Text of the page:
Monday, November 19, 2007
Rich Corsino has given us a different picture of what is happening to the people of Afghanistan. Kandahar is close to the center of the most contested area of the country and yet the progress in literacy and especially among women has been encouraging. As he notes, this is not very glitzy but the provision of this service to the country will make the difference between success or failure in the struggle against the Taliban.
"I was recently in Kandahar City, where the news bulletins will tell you the heart of the Afghan insurgency lies."
"I was most struck by the literacy projects I visited, where I spent time with some of the poorest women in Afghanistan"
"The mix of unending conflict, poverty and strict cultural mores governing the role of women in society has meant they have led extraordinarily difficult lives."
"Through the hard work of local Afghan government officials, who build trust within the community about the content of the curriculum taught in the learning centres, and thanks to the funding to buy food which acts as a powerful incentive, these women are now being allowed out of the home."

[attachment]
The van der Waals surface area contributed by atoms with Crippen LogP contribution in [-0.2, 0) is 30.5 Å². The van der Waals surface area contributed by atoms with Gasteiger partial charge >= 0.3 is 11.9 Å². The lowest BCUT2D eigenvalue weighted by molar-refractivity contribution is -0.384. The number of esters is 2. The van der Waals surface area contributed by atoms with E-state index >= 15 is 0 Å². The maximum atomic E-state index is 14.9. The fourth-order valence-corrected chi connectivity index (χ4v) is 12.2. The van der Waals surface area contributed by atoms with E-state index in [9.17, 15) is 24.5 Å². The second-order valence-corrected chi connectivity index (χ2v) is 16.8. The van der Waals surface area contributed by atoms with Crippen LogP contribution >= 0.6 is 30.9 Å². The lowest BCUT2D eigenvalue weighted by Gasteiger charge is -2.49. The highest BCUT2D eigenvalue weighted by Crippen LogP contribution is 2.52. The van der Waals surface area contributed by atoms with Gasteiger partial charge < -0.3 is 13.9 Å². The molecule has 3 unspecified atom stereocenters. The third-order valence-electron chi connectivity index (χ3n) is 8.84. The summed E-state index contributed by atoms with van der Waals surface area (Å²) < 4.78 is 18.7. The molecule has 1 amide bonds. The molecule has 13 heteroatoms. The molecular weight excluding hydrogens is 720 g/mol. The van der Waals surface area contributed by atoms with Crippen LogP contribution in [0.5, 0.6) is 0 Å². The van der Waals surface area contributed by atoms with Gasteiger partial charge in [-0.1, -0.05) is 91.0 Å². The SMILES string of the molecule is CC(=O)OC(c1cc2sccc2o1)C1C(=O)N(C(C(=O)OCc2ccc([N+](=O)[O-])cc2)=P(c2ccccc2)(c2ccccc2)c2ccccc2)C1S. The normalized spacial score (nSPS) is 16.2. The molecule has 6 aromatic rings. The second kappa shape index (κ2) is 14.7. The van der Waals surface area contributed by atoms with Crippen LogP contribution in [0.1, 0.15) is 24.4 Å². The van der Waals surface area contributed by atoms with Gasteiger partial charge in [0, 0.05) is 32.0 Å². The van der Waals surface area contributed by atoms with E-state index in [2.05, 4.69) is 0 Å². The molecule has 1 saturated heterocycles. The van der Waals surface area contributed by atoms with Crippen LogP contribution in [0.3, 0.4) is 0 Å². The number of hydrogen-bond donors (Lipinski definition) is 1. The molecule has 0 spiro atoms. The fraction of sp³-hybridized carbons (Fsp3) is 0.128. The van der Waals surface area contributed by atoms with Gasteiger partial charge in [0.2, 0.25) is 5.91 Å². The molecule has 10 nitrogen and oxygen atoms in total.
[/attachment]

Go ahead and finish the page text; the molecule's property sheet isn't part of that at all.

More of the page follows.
"Those I met talked about the confidence they have in being able to read signs in the street ... But most significantly, they said they had more respect in their family and community as they now had some education and were contributing food."
"As military forces from many countries challenge insurgents opposed to the fledgling Afghan government, aid agencies from the same countries are contributing to security in a far quieter, but just as critical way. They are helping alleviate hunger in Afghanistan."
"Few people know there is a hunger problem in Afghanistan."
"Despite the worsening security, which has made our operations far more difficult to deliver, most donor countries have realized the benefits in supporting food assistance. In the short term, we are supporting the chronically poor, as well as those displaced by fighting. But in the long term we are coaxing well over a million kids back to school with daily rations."